What is Cloud Computing ?


What a good question, what is Cloud Computing ?

Cloud computing is a general term for the delivery of hosted services over the internet, it enables companies to utilize a compute resource, such as a virtual machine (VMs), storage or an application, as a utility — just like electricity, rather than having to build and maintain computing infrastructures in house.

Three of the main benefits of cloud computing are:

  • Self-service provisioning: End users can spin up compute resources for almost any type of workload on demand. This eliminates the traditional need for IT administrators to provision and manage compute resources.
  • Elasticity: Companies can scale up as computing needs increase and scale down again as demands decrease. This eliminates the need for massive investments in local infrastructure which may or may not remain active.
  • Pay per use: Compute resources are measured at a granular level, allowing users to pay only for the resources and workloads they use.

In a short wording, Cloud Computing is everywhere all the time, for every connection you’re using on your smartphone and any services you use from plane reservation to online payment, or web research, analytic, messaging services, chat, online gaming, video on demand, Iptv  etc…..

That is the reality of the cloud, it is now and you have embrace it without knowing it in the consumer market, but it is clearly not the same story in Business….

So what happen since ~7 years, as a market, lot of company invest money to get share, as every market only R&D and real capabilities as granted company to became major players, but if you  want to know who succeed and who died in this market just refer to “Gartner magic quadrant” for IaaS, PaaS, SaaS.

Cloud is everywhere for final user, and Cloud is the next level of abstraction for the IT Business world.

What are the Cloud computing deployment models ?

Cloud computing services can be private, public or hybrid.

Private cloud services are delivered from a business’ data center to internal users. This model offers versatility and convenience, while preserving the management, control and security common to local data centers. Internal users may or may not be billed for services through IT chargeback, but it is just an evolution of the actual data center, loosing the real added value of the Cloud concept.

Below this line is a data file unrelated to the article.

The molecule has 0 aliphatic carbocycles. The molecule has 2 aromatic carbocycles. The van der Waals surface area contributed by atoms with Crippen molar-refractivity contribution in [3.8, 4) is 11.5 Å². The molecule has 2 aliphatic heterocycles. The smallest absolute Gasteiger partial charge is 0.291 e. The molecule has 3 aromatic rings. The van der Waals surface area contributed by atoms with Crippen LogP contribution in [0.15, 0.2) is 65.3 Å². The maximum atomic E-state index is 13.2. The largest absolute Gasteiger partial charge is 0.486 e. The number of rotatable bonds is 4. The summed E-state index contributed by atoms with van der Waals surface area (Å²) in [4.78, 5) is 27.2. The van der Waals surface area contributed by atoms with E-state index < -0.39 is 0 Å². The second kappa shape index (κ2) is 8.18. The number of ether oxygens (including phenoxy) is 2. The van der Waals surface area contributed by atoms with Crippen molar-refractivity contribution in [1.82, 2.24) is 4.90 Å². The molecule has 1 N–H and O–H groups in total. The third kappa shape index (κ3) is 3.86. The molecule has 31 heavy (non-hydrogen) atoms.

In the public cloud model, a third-party provider delivers the cloud service over the internet. Public cloud services are sold on demand, typically by the minute or hour. Customers only pay for the CPU cycles, storage or bandwidth they consume. Leading public cloud providers include Amazon Web Services (AWS), Microsoft Azure, IBM SoftLayer and Google Compute Engine.

Hybrid cloud is a combination of public cloud services and on-premises private cloud — with orchestration and automation between the two. Companies can run mission-critical workloads or sensitive applications on the private cloud while using the public cloud for bursting workloads that must scale on demand. The goal of hybrid cloud is to create a unified, automated, scalable environment that takes advantage of all that a public cloud infrastructure can provide while still maintaining control over mission-critical data, sound to me as the right model for Business.

Consumer vs. Business different Cloud approach

There is an entirely different “cloud” when it comes to business. Some businesses choose to implement Software-as-a-Service (SaaS), where the business subscribes to an application it accesses over the Internet. (Think Salesforce.com.) There’s also Platform-as-a-Service (PaaS), where a business can create its own custom applications for use by all in the company. And don’t forget the mighty Infrastructure-as-a-Service (IaaS), where players like Amazon, Microsoft, Google, Openstack, Vmware, provide a backbone that can be “rented out” by other companies.

Of course, cloud computing is big business: The market generated $100 billion a year in 2012, which could be $127 billion by 2017 and $500 billion by 2020.

But as any new technology we can see resistance , it is just human and normal, i can tell you a story coming from my past experience.

in 2003  I was a Unix technical consultant in a well known company, and was close to Virtualization development (para virtualization) the product was under development and  I start to install and deploy it in a technical environment for my team.

What as been the first reaction of this people type…..” This is bullshit, I don’t like it, It’s not secure”.

People was not interested to know more about technology or to be interested in all new capabilities give by the virtualization of Operating system.

So What are the Security Concerns for Cloud-Based Services

Security remains a primary concern for businesses contemplating cloud adoption, especially public cloud adoption.

Public cloud providers share their underlying hardware infrastructure between numerous customers, as public cloud is a multi-tenant environment.This environment demands copious isolation between logical compute resources.

At the same time, access to public cloud storage and compute resources is guarded by account logon Many organizations bound by complex regulatory obligations and governance standards are still hesitant to place data or workloads in the public cloud for fear of outages, loss or theft. However, this resistance is fading as logical isolation has proven reliable and the addition of data encryption and various identity and access management (IAM) tools has improved security within the public cloud.

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